How to Spot Fake News: A Complete Guide to Vetting Online News

How To Spot Fake News: A Complete Guide To Vetting Online News
7 tips on how to spot fake news articles so you can make sure you’re consuming accurate information while staying educated.

For many of us, “fake news” wasn’t a term we were familiar with until the 2016 US election (uttered repeatedly by certain presidential candidates with a dismissive wave of the hand).

But, the truth is, the concept of fake news has been around for a lot longer than that (and that is not fake news, we promise!). In fact, it predates the internet age, right back to the 19th century in which newspaper publications would use it to brag about their own journalistic standards, while insulting competitors.

But there’s no doubt that the information age has proliferated and fast-tracked the ease at which fake news can be created and spread. Thanks to the rise of unregulated social media platforms, metrics-driven ad revenue, AI-powered algorithms and user-friendly editing software, it’s become all too easy not just to read and see fake news online, but to also fall victim to it.

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While it might be tempting to brush off the existence of fake news as harmless, if not amusingly inaccurate, bits of content existing in the hyperspace of the internet, fake news is anything but harmless. When created and utilized as a weapon, fake news and misinformation can be a dangerous tool for breeding dissent, fear, suspicion and paranoia.

Don’t become another intellectual casualty (and it’s frighteningly easy to do so in today’s age) and learn how to spot fake news, including recognizing its tell-tale signs.

What do we define as fake news?

Before we dive into the semantics and structure of fake news, it’s important to understand that there’s no one kind of fake news. It can be about anything and exist in any content or media format.

Fake news tends to fall into two smaller categories, based on whether the information shared was deliberately or accidentally done so by the writer and news outlet.

Deliberately inaccurate fake news – created and published by writers and media outlets who knowingly incorporate false or inaccurate information at the time of publishing. This is generally done to manipulate public opinion or understanding for political, economic or commercial gain or to drive more traffic to a specific platform or website.

Accidentally or partially inaccurate fake news – these news stories, articles, videos and other forms of media tend to include an element of truth or fact but are still broadly inaccurate or due to being exaggerated or taken out of context. This could be because the writer hasn’t conducted thorough enough research or didn’t properly fact-check their work before publishing.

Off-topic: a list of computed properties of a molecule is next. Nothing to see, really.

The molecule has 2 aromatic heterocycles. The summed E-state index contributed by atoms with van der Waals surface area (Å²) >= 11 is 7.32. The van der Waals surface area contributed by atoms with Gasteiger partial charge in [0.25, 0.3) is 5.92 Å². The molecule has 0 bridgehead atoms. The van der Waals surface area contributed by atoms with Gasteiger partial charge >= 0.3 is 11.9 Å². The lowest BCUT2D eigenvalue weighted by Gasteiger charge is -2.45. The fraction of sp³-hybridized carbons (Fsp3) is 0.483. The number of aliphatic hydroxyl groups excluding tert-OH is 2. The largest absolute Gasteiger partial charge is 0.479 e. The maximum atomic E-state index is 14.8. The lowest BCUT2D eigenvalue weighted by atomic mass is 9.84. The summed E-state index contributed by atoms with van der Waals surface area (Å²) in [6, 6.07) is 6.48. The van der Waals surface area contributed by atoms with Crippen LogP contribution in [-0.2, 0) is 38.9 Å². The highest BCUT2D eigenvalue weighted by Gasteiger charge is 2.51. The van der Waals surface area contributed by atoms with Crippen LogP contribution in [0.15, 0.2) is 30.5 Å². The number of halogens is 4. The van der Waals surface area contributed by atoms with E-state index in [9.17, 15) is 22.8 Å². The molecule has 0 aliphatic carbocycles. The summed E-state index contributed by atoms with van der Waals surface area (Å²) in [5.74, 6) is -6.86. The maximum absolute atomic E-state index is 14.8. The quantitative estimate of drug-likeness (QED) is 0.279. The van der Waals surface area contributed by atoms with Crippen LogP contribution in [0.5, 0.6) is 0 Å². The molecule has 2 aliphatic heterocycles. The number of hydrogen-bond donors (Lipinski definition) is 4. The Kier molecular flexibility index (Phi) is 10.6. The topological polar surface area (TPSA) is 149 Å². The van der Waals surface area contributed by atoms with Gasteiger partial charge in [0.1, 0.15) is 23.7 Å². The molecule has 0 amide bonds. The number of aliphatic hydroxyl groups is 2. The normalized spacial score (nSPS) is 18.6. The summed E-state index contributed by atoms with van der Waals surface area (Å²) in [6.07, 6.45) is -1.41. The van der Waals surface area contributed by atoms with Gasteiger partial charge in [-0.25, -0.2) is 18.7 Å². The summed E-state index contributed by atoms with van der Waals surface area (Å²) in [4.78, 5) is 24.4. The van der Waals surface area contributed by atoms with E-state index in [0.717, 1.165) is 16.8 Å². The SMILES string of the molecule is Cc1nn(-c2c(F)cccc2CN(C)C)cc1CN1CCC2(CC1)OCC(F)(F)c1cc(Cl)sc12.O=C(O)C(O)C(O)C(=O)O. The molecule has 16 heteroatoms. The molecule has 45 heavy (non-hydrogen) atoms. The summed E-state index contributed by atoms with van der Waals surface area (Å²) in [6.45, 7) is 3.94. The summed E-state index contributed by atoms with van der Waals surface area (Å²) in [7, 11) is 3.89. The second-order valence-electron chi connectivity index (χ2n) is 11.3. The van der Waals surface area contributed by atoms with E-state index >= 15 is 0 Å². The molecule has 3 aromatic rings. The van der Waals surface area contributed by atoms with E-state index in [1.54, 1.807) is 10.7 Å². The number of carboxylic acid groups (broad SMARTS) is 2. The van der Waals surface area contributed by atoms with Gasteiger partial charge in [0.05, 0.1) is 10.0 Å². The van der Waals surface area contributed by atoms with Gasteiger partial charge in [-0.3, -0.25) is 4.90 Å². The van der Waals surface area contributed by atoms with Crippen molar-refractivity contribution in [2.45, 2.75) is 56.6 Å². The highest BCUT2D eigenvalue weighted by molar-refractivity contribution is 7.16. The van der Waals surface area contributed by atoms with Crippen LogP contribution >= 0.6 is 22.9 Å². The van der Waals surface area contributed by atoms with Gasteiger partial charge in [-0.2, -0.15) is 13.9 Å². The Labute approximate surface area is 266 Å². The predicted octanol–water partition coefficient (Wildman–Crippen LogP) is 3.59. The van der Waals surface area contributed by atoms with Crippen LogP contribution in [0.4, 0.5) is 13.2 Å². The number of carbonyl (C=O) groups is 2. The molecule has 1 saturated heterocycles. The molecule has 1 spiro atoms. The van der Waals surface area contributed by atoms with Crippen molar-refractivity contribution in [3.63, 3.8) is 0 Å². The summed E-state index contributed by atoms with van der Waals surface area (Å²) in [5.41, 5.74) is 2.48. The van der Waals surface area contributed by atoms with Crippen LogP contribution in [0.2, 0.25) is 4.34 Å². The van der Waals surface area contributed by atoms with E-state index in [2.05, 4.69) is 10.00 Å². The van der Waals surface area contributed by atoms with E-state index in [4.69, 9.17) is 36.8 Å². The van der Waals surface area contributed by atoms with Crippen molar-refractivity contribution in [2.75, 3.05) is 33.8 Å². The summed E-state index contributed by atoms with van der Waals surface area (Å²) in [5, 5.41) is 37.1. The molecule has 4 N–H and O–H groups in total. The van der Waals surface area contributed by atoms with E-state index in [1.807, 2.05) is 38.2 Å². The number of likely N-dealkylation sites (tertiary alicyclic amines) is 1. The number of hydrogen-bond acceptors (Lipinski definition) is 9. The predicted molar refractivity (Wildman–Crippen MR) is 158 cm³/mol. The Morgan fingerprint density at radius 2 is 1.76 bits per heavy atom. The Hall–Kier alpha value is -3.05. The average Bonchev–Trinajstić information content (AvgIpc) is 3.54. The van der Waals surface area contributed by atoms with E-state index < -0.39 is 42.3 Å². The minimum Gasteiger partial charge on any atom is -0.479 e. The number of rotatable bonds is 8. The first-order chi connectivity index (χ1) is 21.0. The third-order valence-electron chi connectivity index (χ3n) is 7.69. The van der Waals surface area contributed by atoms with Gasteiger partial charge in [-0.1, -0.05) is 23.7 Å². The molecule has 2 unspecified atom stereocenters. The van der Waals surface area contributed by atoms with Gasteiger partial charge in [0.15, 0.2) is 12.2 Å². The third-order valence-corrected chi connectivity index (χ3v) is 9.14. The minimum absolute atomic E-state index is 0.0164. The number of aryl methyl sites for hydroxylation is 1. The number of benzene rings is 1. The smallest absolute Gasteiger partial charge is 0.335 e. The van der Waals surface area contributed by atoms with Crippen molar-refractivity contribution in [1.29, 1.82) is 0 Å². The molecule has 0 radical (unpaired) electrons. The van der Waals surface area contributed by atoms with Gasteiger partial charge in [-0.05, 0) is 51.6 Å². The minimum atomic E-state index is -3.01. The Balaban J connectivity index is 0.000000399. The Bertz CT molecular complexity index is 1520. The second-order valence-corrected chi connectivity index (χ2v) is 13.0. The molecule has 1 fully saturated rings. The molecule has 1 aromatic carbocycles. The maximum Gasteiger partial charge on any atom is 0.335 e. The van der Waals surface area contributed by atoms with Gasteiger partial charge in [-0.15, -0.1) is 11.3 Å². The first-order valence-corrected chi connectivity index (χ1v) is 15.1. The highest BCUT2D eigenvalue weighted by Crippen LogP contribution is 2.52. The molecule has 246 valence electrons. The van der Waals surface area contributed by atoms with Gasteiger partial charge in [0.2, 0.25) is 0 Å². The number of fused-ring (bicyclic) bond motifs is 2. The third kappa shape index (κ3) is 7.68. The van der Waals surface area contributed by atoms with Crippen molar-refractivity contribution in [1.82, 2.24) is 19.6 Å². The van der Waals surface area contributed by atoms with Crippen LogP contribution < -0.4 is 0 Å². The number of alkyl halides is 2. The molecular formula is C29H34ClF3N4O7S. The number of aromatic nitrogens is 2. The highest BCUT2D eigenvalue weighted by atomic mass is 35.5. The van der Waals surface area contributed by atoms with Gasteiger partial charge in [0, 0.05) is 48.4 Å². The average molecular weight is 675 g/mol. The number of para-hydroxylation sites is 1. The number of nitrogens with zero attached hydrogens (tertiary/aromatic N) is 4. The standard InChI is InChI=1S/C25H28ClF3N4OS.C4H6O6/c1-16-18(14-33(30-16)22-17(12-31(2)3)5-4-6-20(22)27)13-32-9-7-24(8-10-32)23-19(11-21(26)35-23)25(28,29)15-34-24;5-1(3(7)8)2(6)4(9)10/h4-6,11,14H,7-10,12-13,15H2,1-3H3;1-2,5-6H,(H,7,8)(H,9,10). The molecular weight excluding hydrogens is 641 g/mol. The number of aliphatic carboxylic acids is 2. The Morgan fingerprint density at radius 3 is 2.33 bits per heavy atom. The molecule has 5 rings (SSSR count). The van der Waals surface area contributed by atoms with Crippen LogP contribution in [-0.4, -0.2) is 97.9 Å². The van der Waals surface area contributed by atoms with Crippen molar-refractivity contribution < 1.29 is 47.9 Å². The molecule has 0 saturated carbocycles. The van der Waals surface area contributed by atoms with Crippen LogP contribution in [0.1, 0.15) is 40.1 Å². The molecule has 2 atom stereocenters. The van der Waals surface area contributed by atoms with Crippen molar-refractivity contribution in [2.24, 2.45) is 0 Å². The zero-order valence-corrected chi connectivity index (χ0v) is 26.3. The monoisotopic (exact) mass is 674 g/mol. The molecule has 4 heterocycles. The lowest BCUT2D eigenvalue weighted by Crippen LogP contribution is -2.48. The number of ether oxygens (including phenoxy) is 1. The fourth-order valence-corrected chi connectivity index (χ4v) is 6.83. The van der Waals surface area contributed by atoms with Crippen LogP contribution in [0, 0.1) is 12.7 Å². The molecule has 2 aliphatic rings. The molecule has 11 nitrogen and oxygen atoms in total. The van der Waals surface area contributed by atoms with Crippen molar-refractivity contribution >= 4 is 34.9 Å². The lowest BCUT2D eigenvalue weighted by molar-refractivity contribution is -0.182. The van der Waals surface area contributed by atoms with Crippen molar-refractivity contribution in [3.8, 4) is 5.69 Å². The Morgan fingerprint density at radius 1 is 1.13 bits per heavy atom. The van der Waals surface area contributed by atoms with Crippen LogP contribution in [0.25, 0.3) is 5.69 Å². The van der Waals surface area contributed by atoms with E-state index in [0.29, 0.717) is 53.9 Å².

It’s essential to make this distinction because not every piece of fake news that exists online is intentionally malicious or harmful, it’s simply a byproduct of poor journalism practices and an emphasis on quantity over quality regarding output.

Different types of fake news

You can find all sorts of types of fake news on the internet and social media, from videos and audio clips, to blog posts and doctored (pun intended) news and medical “publications”. Let’s take a closer look at some examples below.

  • Clickbait – refers to all types of content that are designed to encourage more clicks and shares between online users and followers in exchange for greater ad revenue. It usually achieves this through using outrageous, outlandish, exaggerated, and entirely made up facts, stories and images that are designed to catch your attention and pique your interest. 
  • Misleading headlines – You could classify this as a type of clickbait, but misleading headlines tend to be more of a link that connects users to the content, which often contradicts what the headline discusses or promises. But regardless of its accuracy, the media outlets will still receive the ad revenue for earning the clicks.
  • Imposter content – content that has been created using replications of official logos, branding, website outlines and other key identifiers of genuine, established news sources and media publication outlets. Imposter content generally aims to mislead readers into thinking or believing an unverified, erroneous or untrue topic or fact is true for, often for political or commercial gain.
  • Propaganda – any type of content or media that utilizes partial or half-truths (such as medical stats taken out of context) to promote a biased perspective or political agenda. This tactic is often used by political parties to discredit each other.
  • Poor journalism – any content that accidentally contains factual errors or misrepresentations, due to poor journalism and editing practices. As online media companies and outlets become less regulated and more difficult to hold to an ethical standard, this type of fake news is becoming more common.